Simon Rushton, The National, June 18, 2022
Breakaway Turkish Cypriots on the divided island of Cyprus must do their share in stemming the arrival of asylum seekers, a senior European Union official said on Saturday.
The plea was made as Cyprus said the number of asylum seekers crossing the UN buffer zone has increased significantly this year.
Elsewhere in Europe, Ukrainians have sought shelter in EU countries as war broke out with Russia, and in the UK increasing numbers of asylum seekers who travelled through southern Europe are arriving on its shores.
European Commission Vice President Margaritis Schinas said that Turkish Cypriot authorities should be held accountable for stopping arrivals.
“We won’t let the Turkish Cypriot community consider itself neutral in what is going on,” Mr Schinas said after visiting upgraded facilities at the Pournara migrant reception camp outside the capital, Nicosia.
“They must also assume their share of responsibility, and we’ll find a way to remind them.”
EU Commissioner Elisa Ferreira will hold meetings in Cyprus in July to explore ways of best handling the issue.
Mr Schinas said that Turkey has demonstrated a willingness to help to reduce the number of asylum seekers arriving in Cyprus.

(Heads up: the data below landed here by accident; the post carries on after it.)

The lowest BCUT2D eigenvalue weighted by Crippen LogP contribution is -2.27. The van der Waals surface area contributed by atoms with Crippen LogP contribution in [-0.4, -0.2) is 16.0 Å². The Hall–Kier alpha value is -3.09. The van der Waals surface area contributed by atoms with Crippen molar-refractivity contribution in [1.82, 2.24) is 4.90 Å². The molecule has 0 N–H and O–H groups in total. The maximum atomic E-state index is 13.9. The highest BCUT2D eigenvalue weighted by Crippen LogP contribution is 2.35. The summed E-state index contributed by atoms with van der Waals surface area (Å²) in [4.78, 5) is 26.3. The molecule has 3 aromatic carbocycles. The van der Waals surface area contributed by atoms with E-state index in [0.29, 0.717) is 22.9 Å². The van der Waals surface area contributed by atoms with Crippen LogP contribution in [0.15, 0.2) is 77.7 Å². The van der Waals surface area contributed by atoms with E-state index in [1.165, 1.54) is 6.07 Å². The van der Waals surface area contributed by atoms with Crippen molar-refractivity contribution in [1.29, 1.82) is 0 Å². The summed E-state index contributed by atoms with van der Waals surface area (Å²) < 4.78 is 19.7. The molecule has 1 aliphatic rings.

The EU will also help Cypriot authorities improve surveillance of the buffer zone to deter crossings, Mr Schinas said.
Cyprus Interior Minister Nicos Nouris said the number of asylum seekers doubled to 10,000 in the first five months of this year compared to the same period in 2021.
He said that Cypriot authorities are working with the EU to enable the return of asylum seekers whose claims have been rejected, as well as more funding from the 27 member-nation bloc to the tune of €72 million to build a new migrant reception centre.
The island has been split since 1974, when Turkey invaded northern Cyprus following a brief Greek-backed coup.
Only Turkey recognises a Turkish Cypriot declaration of independence. Cypriot government authorities said the overwhelming majority of migrant arrivals occurs through Turkey and the Turkish Cypriot north through a loosely regulated student visa system.
They cross a porous UN-controlled buffer zone to seek asylum in the Greek Cypriot south, where the internationally recognised government is seated.
Although Turkish Cypriots receive EU funding, only the south enjoys full membership benefits.